As Close to Home’s stern Don Hearte, Tony Currie became one of local television’s best known faces in the mid-1970s. The Scottish-born ex policeman got his start in historical dramas, including an award-winning portrayal of prime minister Richard Seddon. After signing on for Close to Home, Currie stayed with the soap for all of its eight years and 818 episodes, turning his hand to writing scripts along the way.
It was eight years out of my life that I wouldn’t have missed for all the tea in China — a tremendous experience in a field I have been in and out of all my life. Tony Currie looks back at his time on Close to Home in The Evening Post, 8 January 1985
This is the final episode of the pioneering Kiwi soap. TV One’s Hearte family saga achieved enormous popularity during its eight year run, and provided a training ground for a generation of screen talent. But by 1982 Close to Home’s characters were aging or departed, and the show faced competition from American youth-focused fare (eg Fame, The Six Million Dollar Man). With this 818th episode it was time for moving house, nostalgic re-caps, for The Seekers’ ‘Carnival is Over’ to score the opening credits, and for Tom (John Bach) to stub out his last ciggie and write the ending.
In Moynihan, secretary of the carpenters’ union Leo Moynihan (Ian Mune) — with orange mini and leather jacket — has to navigate the shark-infested waters of 70s industrial relations. The first NZ-Australia co-production (with ABC) was devised by union organiser Earle Spencer and Jane Galletly (a rare credit in the then-male dominated industry). It was the first series made by TV One’s drama department; it won viewers as well as Feltex awards for best drama and Mune’s performance. The changing face of Wellington, including an under-construction Beehive, features.
Pioneering soap opera Close To Home first screened in May 1975. For just over eight years (until August 1983) middle New Zealand found their mirror in the life and times of Wellington’s Hearte clan. At its peak in 1977 nearly one million viewers tuned in twice weekly to watch the series co-created by Michael Noonan and Tony Isaac. This first episode sees the family gathering for Grandfather’s 78th birthday. Vivian (Ilona Rodgers) moans to Tom (John Bach): “you’ve drunk all my cooking sherry”, then tenderises the beef with the empty bottle.
Pioneering soap opera Close To Home first screened in May 1975. For just over eight years middle New Zealand found their mirror in the life and times of Wellington’s Hearte clan. At its peak in 1977 nearly one million viewers tuned in twice weekly to watch the series co-created by Michael Noonan and Tony Isaac (who had initially only agreed to make the show on the condition they would get to make The Governor). The popular family saga carved a regular niche for local drama on screen, and the output demands were foundational in developing industry talent.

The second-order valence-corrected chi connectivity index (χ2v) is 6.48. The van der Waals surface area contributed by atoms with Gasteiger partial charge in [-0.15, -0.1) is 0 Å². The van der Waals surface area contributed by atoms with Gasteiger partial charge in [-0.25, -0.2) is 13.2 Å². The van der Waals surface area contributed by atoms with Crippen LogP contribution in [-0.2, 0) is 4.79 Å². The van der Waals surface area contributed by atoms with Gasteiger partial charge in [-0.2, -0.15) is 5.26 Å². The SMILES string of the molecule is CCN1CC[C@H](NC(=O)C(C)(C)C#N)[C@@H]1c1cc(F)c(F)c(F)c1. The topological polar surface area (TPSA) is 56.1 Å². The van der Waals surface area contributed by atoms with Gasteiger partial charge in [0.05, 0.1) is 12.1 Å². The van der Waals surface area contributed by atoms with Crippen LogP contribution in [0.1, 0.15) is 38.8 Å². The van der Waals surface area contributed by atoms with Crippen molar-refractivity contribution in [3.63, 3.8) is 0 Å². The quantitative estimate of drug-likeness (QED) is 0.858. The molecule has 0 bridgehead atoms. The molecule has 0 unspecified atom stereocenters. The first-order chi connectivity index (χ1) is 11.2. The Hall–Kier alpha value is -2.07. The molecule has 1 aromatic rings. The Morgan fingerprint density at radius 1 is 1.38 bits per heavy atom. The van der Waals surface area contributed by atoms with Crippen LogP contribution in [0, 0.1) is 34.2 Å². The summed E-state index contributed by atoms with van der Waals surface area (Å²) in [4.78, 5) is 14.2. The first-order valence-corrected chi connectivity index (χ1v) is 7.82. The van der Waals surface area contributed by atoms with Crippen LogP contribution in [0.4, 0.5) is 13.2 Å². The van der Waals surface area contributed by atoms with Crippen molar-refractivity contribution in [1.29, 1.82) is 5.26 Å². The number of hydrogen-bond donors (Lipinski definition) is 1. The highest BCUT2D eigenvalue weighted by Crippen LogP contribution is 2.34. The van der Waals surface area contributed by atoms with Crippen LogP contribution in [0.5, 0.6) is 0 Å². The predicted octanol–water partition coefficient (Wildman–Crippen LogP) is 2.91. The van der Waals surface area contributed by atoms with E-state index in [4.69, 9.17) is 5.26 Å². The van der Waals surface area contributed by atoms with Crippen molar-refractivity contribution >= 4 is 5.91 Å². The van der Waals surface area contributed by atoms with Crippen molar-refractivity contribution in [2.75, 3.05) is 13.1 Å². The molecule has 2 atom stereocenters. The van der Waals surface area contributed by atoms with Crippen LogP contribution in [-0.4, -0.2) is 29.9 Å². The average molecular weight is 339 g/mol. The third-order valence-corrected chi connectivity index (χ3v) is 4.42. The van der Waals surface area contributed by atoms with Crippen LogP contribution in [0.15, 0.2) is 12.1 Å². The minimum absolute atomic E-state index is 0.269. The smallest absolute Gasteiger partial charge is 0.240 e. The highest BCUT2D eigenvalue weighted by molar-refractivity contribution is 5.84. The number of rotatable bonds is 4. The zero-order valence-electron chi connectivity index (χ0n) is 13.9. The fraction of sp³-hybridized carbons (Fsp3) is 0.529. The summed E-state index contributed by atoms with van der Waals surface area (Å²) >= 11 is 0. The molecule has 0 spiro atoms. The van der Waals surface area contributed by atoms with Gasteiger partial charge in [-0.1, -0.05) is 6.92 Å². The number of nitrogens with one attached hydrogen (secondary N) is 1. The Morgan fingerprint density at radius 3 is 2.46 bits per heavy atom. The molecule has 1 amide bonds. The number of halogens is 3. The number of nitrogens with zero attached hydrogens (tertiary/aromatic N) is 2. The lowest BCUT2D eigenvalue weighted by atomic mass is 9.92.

New Zealand’s economy is in serious trouble in the first episode of this award-winning drama series about The Great Depression. An ailing Prime Minister and a weak government seem powerless in the face of a downward spiral caused by rising unemployment and falling export prices. Meanwhile, the plight of a boot maker seeking work while people are being laid off all around him, and a jeweller struggling to keep his business afloat and food on his family’s table bring home the human cost and social divisiveness being caused by the worsening crisis.
The Great Depression — the biggest social upheaval ever faced by New Zealand — is the subject of this very well-received three part NZBC drama series. Based on an award-winning script by Michael Noonan, The Longest Winter focuses on the experiences of politicians, the middle class family of a jewellery shop owner, a boot maker and an unemployed workers’ group. It examines the inter-related forces that combined in the early 30s to plunge New Zealand into some of its darkest days — and left the nation and many of its citizens scarred for decades after.
This 1973 TV drama is inspired by events which led to a major riot on the West Coast during the 1860s gold rush. After prospector Albert Hunt (Ron Burt) registers a gold claim near Ōkārito, he finds himself accompanied by hundreds of fellow miners — who refuse to let Hunt out of their sights, as he returns to the site via water-logged forests and beaches. The darkly poetic tale of what men can do after they smell gold was partly shot on location on the West Coast. The opening features Sam Neill and Close to Home veteran Tony Curran, among Hunt's fireside colleagues.
This award-winning 1973 TV drama follows the career of PM Richard 'King Dick' Seddon from the events leading to his premiership in 1893, until his death in 1906. Writer Michael Noonan intersperses speeches and cabinet discussions with vignettes of Seddon's interaction with pressure groups and voters. Tony Currie (Close to Home) won a Feltex Award as the colourful Seddon, who forced through groundbreaking legislation. Listener reviewer Roger Hall praised it as New Zealand's "best historical documentary" to date. Watch out for broadcaster Brian Edwards as an opposition MP.